Financial Terms regression line

Definition of regression line

regression line

any line that goes through the means (or averages) of the set of observations for an independent variable and its dependent variables; mathematically, there is a line of â€śbest fit,â€ť which is the least squares regression line

Related Terms:

Linear regression

A statistical technique for fitting a straight line to a set of data points.

Simple linear regression

A regression analysis between only two variables, one dependent and the other explanatory.

coefficient of determination

a measure of dispersion that
indicates the â€śgoodness of fitâ€ť of the actual observations
to the least squares regression line; indicates what proportion
of the total variation in y is explained by the regression model

dispersion

the degree of variability or difference; it is measured
as the vertical distance of an actual point from the
estimated regression line in least squares regression analysis

least squares regression analysis

a statistical technique that investigates the association between dependent and independent variables; it determines the line of "best fit" for a set of observations by minimizing the sum of the squares
of the vertical deviations between actual points and the
regression line; it can be used to determine the fixed and
variable portions of a mixed cost

standard error of the estimate

a measure of dispersion that reflects the average difference between actual observations and expected results provided by a regression line

Bank line

line of credit granted by a bank to a customer.

Capital market line (CML)

The line defined by every combination of the risk-free asset and the market portfolio.

Cash flow time-line

line depicting the operating activities and cash flows for a firm over a particular period.

Characteristic line

The market model applied to a single security. The slope of the line is a security's beta.

Demand line of credit

A bank line of credit that enables a customer to borrow on a daily or on-demand basis.

Euro lines

lines of credit granted by banks (foreign or foreign branches of U.S. banks) for Eurocurrencies.

First-pass regression

A time series regression to estimate the betas of securities portfolios.

Investment product line (IPML)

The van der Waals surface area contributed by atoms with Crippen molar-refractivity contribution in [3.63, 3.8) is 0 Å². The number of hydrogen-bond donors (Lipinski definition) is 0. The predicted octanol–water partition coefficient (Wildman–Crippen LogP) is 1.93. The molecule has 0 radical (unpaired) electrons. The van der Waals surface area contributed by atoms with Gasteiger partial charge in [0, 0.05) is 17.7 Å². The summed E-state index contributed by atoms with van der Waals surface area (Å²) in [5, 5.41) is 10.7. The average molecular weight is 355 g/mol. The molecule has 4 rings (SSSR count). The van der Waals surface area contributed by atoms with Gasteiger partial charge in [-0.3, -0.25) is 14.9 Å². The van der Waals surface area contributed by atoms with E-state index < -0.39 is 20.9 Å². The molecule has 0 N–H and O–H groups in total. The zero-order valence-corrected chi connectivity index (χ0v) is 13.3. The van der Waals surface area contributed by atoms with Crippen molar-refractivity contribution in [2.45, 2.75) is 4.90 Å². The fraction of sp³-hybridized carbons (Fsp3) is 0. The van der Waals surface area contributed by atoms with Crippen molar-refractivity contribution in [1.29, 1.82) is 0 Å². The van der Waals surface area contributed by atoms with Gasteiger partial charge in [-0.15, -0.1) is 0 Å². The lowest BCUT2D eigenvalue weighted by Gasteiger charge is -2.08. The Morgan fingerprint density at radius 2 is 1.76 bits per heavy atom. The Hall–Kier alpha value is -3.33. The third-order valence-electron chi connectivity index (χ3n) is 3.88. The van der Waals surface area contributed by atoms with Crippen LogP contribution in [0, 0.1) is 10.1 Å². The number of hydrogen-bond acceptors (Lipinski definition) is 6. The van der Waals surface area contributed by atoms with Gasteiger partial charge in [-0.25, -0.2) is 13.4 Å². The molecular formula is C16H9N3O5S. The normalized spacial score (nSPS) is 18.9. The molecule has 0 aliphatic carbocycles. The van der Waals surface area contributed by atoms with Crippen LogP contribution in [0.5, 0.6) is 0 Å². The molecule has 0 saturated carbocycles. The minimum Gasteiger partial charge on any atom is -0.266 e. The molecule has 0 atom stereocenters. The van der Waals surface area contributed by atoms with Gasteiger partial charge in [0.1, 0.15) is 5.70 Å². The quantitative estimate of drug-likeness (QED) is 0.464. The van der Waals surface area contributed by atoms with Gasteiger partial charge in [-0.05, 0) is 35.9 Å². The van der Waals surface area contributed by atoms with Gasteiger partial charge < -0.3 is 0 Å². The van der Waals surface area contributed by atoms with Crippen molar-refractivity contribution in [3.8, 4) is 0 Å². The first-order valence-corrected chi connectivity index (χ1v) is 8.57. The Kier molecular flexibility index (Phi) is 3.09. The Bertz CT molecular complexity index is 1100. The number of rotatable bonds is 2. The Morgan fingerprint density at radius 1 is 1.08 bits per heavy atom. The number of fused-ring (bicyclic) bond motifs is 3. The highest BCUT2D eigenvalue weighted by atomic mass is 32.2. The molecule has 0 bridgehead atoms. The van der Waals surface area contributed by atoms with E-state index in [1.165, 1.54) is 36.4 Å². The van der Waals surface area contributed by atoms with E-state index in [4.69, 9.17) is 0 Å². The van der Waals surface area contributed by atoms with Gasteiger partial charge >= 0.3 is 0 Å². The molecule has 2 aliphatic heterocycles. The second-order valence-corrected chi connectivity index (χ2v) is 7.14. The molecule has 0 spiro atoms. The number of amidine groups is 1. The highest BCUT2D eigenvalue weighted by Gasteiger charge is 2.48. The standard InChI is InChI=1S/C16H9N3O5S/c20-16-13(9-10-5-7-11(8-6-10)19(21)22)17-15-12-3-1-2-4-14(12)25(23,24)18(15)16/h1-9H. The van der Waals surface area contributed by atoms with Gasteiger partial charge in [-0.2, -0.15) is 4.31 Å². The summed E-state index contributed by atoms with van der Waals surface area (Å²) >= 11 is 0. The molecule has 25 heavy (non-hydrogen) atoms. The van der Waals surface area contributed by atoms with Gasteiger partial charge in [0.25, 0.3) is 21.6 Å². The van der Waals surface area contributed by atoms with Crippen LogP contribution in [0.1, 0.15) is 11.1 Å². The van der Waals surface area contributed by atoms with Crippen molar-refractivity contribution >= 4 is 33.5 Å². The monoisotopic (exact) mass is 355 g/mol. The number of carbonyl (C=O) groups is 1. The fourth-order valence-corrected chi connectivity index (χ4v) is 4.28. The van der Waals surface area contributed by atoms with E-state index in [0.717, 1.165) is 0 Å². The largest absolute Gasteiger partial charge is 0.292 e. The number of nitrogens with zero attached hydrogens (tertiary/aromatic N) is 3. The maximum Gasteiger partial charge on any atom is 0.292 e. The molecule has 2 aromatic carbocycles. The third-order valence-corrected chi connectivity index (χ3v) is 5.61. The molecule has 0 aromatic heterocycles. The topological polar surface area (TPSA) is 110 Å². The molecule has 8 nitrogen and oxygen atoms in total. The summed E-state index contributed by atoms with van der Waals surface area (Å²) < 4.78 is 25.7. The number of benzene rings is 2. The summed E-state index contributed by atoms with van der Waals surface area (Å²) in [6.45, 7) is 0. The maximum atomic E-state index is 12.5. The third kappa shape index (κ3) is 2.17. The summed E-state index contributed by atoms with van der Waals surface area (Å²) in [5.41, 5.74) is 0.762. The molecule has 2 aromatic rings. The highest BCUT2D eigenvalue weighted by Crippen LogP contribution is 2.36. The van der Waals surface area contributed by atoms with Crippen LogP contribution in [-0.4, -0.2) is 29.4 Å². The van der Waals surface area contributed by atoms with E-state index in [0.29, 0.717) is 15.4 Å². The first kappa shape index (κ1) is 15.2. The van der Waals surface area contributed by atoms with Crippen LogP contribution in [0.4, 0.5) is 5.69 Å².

The line of required returns for investment projects as a function of beta
(nondiversifiable risk).

Line of credit

An informal arrangement between a bank and a customer establishing a maximum loan
balance that the bank will permit the borrower to maintain.

Linear programming

Technique for finding the maximum value of some equation subject to stated linear constraints.

Log-linear least-squares method

A statistical technique for fitting a curve to a set of data points. One of the
variables is transformed by taking its logarithm, and then a straight line is fitted to the transformed set of data
points.

Line of credit

An informal arrangement between a bank and a customer establishing a maximum loan
balance that the bank will permit the borrower to maintain.

Mortgage pipeline

The period from the taking of applications from prospective mortgage borrowers to the
marketing of the loans.

Mortgage-pipeline risk

The risk associated with taking applications from prospective mortgage borrowers
who may opt to decline to accept a quoted mortgage rate within a certain grace period.

Multiple regression

The estimated relationship between a dependent variable and more than one explanatory variable.

Old-line factoring

Factoring arrangement that provides collection, insurance, and finance for accounts receivable.

Regression analysis

A statistical technique that can be used to estimate relationships between variables.

Regression equation

An equation that describes the average relationship between a dependent variable and a
set of explanatory variables.

Regression toward the mean